The activity to which Roy DeCarava devoted himself at the beginning of his artistic career in the 1930s and 1940s was as a painter and printmaker, with brilliant studies and an honors degree in 1938, to be followed by courses taken the Harlem Community Art Center (1940-1942) and the George Washington Carver Art School (1944-1945).
Vincent van Gogh and Mexican muralists Diego Rivera and David Alfaro Siqueiros were influencing DeCarava’s work, while a need arose within him to continue gathering visual information for his paintings. In the mid-1940s, the 35mm he used to shoot with became the only tool that helped him represent reality, particularly that of his neighborhood, Harlem, with a freedom that painting did not allow him.
The flexibility of photography soon became the perfect tool to carry out that role as a walking observer, in the wake of great masters of that time such as Henri Cartier-Bresson, with a more pronounced inclination to understand his relationship with the subjects he photographed in the New York neighborhood than to compose a social documentary.
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In 1950 Roy DeCarava made his debut, with a solo exhibition that would lead to his becoming the first African American photographer to win the John Simon Guggenheim Memorial Fellowship. Harlem continued to be the focus of his photographic research, which resulted in those years in The Sweet Flypaper of Life, a photopoetic work featuring images of the neighborhood combined with narration by poet Langston Hughes. Thus was born one of the great classics of American visual literature.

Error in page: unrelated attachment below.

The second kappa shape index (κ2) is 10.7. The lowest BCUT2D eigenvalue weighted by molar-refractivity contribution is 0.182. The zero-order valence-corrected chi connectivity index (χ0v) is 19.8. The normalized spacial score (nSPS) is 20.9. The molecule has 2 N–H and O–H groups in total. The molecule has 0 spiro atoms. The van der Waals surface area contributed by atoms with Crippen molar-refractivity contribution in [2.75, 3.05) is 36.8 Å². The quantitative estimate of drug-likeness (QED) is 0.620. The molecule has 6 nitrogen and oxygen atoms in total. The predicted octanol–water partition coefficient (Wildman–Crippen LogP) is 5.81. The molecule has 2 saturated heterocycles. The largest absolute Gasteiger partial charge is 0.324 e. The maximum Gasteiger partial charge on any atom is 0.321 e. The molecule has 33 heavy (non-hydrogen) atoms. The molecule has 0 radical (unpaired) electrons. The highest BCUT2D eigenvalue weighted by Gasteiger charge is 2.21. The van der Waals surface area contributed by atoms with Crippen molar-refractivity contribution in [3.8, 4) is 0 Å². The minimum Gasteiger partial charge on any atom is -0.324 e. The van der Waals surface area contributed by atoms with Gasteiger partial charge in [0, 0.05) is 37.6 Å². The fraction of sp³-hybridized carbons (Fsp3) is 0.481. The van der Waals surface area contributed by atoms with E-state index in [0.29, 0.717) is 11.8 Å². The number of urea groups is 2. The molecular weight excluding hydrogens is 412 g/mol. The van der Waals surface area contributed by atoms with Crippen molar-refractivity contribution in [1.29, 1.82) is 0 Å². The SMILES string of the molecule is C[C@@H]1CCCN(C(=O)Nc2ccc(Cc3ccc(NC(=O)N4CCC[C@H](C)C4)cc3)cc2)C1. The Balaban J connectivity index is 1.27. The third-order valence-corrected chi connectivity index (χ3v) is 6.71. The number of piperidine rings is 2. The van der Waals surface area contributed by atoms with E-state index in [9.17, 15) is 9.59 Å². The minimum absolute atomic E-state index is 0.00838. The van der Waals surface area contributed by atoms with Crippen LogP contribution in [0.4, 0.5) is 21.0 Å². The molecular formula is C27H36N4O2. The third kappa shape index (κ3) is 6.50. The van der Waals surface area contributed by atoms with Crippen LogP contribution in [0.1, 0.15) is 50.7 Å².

In the years that followed, the context of Harlem became increasingly central, and DeCarava’s proximity to the violent consequences that racial discrimination can bring meant that the photographer created an ever-stronger connection to Harlem. The battles of the African American community led by Martin Luther King Jr. would be a recurring subject of his production in those years, and the shot he took of Malcolm X would soon enter the history of photography.
Roy DeCarava’s work has resurfaced these days after Supreme chose to use the very 1964 portrait of Malcolm X for its latest release. The shot appears on tees and hoodies from the Manhattan-born brand, but which has always had close ties to the black community. Proceeds from the collection (released May 19 at 11 a.m. EDT) will in fact be donated to the Schomberg Center Research in Black Culture in Harlem.